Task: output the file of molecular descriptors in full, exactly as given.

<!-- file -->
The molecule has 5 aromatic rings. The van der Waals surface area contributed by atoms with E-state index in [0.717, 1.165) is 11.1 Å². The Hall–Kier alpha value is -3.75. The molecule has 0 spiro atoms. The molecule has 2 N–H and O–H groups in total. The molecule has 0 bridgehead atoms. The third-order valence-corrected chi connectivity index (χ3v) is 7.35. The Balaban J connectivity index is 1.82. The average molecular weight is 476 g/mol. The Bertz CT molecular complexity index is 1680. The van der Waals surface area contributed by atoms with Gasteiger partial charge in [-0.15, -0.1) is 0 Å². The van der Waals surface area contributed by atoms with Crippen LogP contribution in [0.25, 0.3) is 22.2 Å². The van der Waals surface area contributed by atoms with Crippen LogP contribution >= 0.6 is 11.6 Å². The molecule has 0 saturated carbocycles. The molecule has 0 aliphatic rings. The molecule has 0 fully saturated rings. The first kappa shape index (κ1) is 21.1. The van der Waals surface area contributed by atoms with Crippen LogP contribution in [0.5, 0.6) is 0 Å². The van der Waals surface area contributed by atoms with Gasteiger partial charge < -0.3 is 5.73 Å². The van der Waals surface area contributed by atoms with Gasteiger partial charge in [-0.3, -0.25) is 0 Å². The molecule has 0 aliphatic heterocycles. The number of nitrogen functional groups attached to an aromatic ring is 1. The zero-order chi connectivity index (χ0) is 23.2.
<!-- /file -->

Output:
The molecule has 5 aromatic rings. The van der Waals surface area contributed by atoms with E-state index in [0.717, 1.165) is 11.1 Å². The Hall–Kier alpha value is -3.75. The molecule has 0 spiro atoms. The molecule has 2 N–H and O–H groups in total. The molecule has 0 bridgehead atoms. The third-order valence-corrected chi connectivity index (χ3v) is 7.35. The Balaban J connectivity index is 1.82. The average molecular weight is 476 g/mol. The Bertz CT molecular complexity index is 1680. The van der Waals surface area contributed by atoms with Gasteiger partial charge in [-0.15, -0.1) is 0 Å². The van der Waals surface area contributed by atoms with Crippen LogP contribution in [0.25, 0.3) is 22.2 Å². The van der Waals surface area contributed by atoms with Crippen LogP contribution >= 0.6 is 11.6 Å². The molecule has 0 saturated carbocycles. The molecule has 0 aliphatic rings. The molecule has 0 fully saturated rings. The first kappa shape index (κ1) is 21.1. The van der Waals surface area contributed by atoms with Crippen LogP contribution in [0.5, 0.6) is 0 Å². The van der Waals surface area contributed by atoms with Gasteiger partial charge < -0.3 is 5.73 Å². The van der Waals surface area contributed by atoms with Gasteiger partial charge in [-0.3, -0.25) is 0 Å². The molecule has 0 aliphatic heterocycles. The number of nitrogen functional groups attached to an aromatic ring is 1. The zero-order chi connectivity index (χ0) is 23.2.